A while back I described the use of the monocoque to produce a very strong but heavy chassis that probably 90% of the world’s mass produced cars use. As a follow on, I’ll talk about the space frame chassis that really took off after World War 2, however like many technologies had it’s birth closer to the start of the industry.
A space frame is a truss – multi interconnecting tubes that provide strength and support for multi directional forces. Many early cars used a ladder chassis that was strong but could flex when forces were applied from the side for example. They were good at handling acceleration and deceleration but when a sideways force was applied in cornering, the chassis would twist slightly even with a body bolted on. The space frame removed much of the ability of the chassis to flex when subjected to different forces.
The original concept was defined by Alexander Graham Bell, the inventor of the telephone, around 1900, when he was researching new forms of aircraft – he was actually one of the pioneers of powered flight! The idea was to make the structure as strong as possible but light so that the plane could leave the ground. One of his partners in this venture was Glenn Curtiss, who not only became a leading visionary for aircraft but was also to become a big name in motorcycling where the space frame became a common chassis. Incidentally the Curtiss company was associated for a while with Studebaker and is still in existence making parts for different types of machines.
The architect Buckminster Fuller took the concept and used it to support his buildings and even designed a car, the Dymaxion, in the 1930s – the cross over from aeronautics was in full swing by this time. During the 1940s, the idea spread to Europe with Cisitalia developing the D46 racing cars with a chassis made of tubes.
However, it was another 10 years before European designers really started to use the same concepts – clearly if you can build an aircraft which is light and very strong, a car designed using the same ideas would be equally efficient. One of the first cars was the W194 Mercedes 300SL racing coupe in 1952 that evolved into the classic W198 300SL Gullwing road car (thanks to Max Hoffman). The tubular space frame design prompted the gullwing doors due to the side tubes being relatively high and the lightweight frame was then strong enough to give its underpowered engine a chance against more powerful but heavier cars – a chance it grabbed by winning many major sports car races.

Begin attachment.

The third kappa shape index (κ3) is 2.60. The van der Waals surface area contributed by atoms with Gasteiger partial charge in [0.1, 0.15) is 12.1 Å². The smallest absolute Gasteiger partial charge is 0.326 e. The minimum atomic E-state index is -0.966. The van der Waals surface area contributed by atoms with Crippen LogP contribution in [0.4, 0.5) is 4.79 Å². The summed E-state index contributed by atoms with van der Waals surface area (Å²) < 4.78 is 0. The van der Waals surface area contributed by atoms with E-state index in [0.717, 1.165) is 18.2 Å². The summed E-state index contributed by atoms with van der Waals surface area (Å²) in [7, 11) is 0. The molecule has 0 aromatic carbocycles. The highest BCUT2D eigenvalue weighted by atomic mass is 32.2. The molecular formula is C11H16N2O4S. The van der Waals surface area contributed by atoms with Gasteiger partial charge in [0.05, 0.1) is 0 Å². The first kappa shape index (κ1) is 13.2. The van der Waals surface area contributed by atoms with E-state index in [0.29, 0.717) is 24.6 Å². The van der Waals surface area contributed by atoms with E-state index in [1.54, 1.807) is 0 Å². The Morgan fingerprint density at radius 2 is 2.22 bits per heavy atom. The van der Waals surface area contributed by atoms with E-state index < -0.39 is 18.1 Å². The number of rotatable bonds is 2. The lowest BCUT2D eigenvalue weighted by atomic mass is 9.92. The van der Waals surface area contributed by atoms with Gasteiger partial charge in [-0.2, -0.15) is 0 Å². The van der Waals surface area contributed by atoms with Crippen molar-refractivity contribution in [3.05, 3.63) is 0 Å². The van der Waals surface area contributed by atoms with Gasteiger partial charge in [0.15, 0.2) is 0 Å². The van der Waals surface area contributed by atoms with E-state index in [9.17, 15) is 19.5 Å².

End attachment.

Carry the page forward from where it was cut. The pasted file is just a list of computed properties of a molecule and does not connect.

Interestingly, Jaguar also used a tube frame on the C-Type that was in direct competition to the Mercedes – winning the Le Mans in 1951 and 1953 with the Mercedes taking the 1952 race. At that time, Colin Chapman at Lotus started selling the Mk6 for racing and this used a very light tubular frame for the same reason. Most of the subsequent road and race Lotus models used the space frame concept. Chapman had studied aeronautics at university and had applied aircraft concepts to cars from the late 1940s.
Maserati too had a series of racers called the Birdcage – the Tipo 60 through to the Tipo 65 were Le Mans racers that took their nickname from the chassis design. They weren’t as successful though as the Mercedes W194.
Most single seater racers soon adopted this chassis as Lotus started to dominate Formula 3, then Formula 2 and finally brought the rear mounted space frame racer to Formula 1 along with Cooper. In fact it was Lotus that caused the Indy racers to switch from front engined sprint cars to the now established rear mounted design.
Over the years this design has been seen underpinning many cars including the Ford GT, the Pontiac Fiero, many Ferraris and even the Porsche 550 Spyder that James Dean ended his short career in. Today, manufacturers such as Lamborghini still use the space frame to provide a strong light frame for their cars and Lamborghini’s stable mate Audi have developed an all-aluminium space frame for their A8 saloon. Since 1993, the A8 has had a space frame chassis and they go further by bonding the panels to the frame so that they also share the load. The TT and R8 models also have some of this design and Audi won the European Inventor of the Year award back in 2007 for their chassis despite the fact that the design was 15 years old!
If you buy a low volume specialised sports car like an Ariel or IFR, you will be using a space frame to help keep you on the road. It is a very efficient design and I’m sure as cars need to get lighter, more manufacturers will return to using this type of chassis.